Tumor Biology

, Volume 37, Issue 1, pp 1079–1089 | Cite as

The long noncoding RNA, EGFR-AS1, a target of GHR, increases the expression of EGFR in hepatocellular carcinoma

  • Hao-long Qi
  • Chang-sheng Li
  • Chong-wei Qian
  • Yu-sha Xiao
  • Yu-feng Yuan
  • Quan-yan Liu
  • Zhi-su Liu
Original Article


LncRNA has provided an important new perspective regarding gene regulation. Both the expression and activation of EGFR have been proven to be under the tight control of the GHR pathway. EGFR-AS1 has been found to inhibit the expression of EGFR. GHR-siRNA and EGFR-AS1-siRNA were transfected into HCC cell lines, and a series of WB, q-PCR, and IF experiments was conducted to evaluate whether EGFR-AS1 participated in the regulation of GHR and EGFR. We found that impeded expression of GHR decreased the expression of EGFR and EGFR-AS1 in vivo and in vitro. Then, it was verified that EGFR and EGFR-AS1 were relatively upregulated in HCC tissue, and they were significantly related to some clinical characteristics and patient prognosis. Furthermore, EGFR-AS1 was determined to promote HCC development by improving the ability of invasion and proliferation of HCC cells in vitro, and it was also found to affect the cell cycle. Our study identified that EGFR-AS1 may promote HCC genesis and development. EGFR-AS1 may act as a prognostic factor in HCC. More importantly, we observed that the inhibition of EGFR-AS1 in HCC cells significantly impeded cell proliferation and invasion in vivo, which might provide a potential possibility for targeted therapy of HCC.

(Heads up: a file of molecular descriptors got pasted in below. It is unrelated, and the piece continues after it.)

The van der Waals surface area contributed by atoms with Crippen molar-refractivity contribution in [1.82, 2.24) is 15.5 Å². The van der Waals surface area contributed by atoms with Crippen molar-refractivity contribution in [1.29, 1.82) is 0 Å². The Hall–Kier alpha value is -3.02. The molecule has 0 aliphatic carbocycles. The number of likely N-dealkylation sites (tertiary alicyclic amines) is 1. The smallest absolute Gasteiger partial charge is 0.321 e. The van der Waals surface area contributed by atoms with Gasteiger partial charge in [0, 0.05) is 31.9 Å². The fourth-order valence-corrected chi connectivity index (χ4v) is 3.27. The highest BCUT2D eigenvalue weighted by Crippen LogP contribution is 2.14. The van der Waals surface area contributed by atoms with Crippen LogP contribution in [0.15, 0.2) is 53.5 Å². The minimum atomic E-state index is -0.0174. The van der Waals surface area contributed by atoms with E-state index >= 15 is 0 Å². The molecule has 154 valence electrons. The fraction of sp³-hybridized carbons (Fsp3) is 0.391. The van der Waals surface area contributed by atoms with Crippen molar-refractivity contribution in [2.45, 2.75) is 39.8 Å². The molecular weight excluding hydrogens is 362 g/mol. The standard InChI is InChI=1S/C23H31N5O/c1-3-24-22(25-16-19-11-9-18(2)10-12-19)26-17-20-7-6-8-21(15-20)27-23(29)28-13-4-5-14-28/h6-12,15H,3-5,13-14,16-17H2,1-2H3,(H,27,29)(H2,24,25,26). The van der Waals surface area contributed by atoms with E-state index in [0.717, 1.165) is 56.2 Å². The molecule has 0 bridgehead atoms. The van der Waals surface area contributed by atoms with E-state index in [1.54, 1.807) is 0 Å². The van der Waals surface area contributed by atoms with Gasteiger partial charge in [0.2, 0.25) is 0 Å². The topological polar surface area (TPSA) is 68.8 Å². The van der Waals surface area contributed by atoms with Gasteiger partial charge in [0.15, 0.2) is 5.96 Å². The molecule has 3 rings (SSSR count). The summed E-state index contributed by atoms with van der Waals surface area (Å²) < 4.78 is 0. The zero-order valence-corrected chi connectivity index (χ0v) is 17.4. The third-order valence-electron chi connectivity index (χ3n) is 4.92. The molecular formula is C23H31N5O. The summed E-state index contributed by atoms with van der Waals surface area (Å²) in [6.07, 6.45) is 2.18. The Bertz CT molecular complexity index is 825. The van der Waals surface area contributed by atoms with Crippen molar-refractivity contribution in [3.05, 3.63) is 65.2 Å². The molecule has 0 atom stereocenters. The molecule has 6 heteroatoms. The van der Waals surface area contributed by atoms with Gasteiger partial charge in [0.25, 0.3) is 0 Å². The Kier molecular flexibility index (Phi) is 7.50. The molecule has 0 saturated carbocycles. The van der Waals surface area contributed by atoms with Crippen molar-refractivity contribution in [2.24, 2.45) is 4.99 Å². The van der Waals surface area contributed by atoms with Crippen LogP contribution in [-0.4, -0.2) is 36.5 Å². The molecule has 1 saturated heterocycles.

Growth hormone receptor Epidermal growth factor receptor Long noncoding RNA EGFR-AS1 Hepatocellular carcinoma 



We thank Prof. Wanyu’s generosity, which allowed our study to be conducted smoothly. This work was supported by the National Natural Science Foundation of China (No. 81172349 and No. 81272692).

Conflicts of interest



  1. 1.
    Verslype C. Hepatocellular carcinoma: ESMO–ESDO clinical practice guidelines for diagnosis, treatment and follow-up. Annals of Oncology. 2012;23(Supplement 7):vii41–8.PubMedGoogle Scholar
  2. 2.
    Buckley AF, Burgart LJ, Sahai V, Kakar S. Epidermal growth factor receptor expression and gene copy number in conventional hepatocellular carcinoma. Am J Clin Pathol. 2008;129:245–51.CrossRefPubMedGoogle Scholar
  3. 3.
    Gozalez L et al. GH modulates hepatic epidermal growth factor signaling in the mouse. J Endorin. 2010;204:299–309.CrossRefGoogle Scholar
  4. 4.
    Zerrad-Saadi A et al. GH receptor plays a major role in liver regeneration through the control of EGFR and ERK1/2 activation. Endocrinology. 2011;152(7):2731–41.CrossRefPubMedGoogle Scholar
  5. 5.
    Lanning NJ, Carter-Su C. Recent advances in growth hormone signaling. Rev Endocr Metab Disord. 2007;7:225–35.CrossRefGoogle Scholar
  6. 6.
    Brooks AJ, Wooh JW, Tunny KA, Waters MJ. Growth hormone receptor; mechanism of action. Int J Biochem Cell Biology. 2008;40:1984–9.CrossRefGoogle Scholar
  7. 7.
    Barclay JL et al. In vivo targeting of the growth hormone receptor (GHR) Box1 sequence demonstrates that the GHR does not signal exclusively through JAK2. Mol Endocrinol. 2010;24:204–17.CrossRefPubMedGoogle Scholar
  8. 8.
    Huang Y et al. Growth hormone-induced phosphorylation of epidermal growth factor (EGF) receptor in 3T3-F442A cells. Modulation of EGF-induced trafficking and signaling. J Biological Chem. 2007;278:18902–13.CrossRefGoogle Scholar
  9. 9.
    Miquet JG et al. Transgenic mice overexpressing GH exhibit hepatic upregulation of GH-signaling mediators involved in cell proliferation. J Endocrin. 2008;198:317–30.CrossRefGoogle Scholar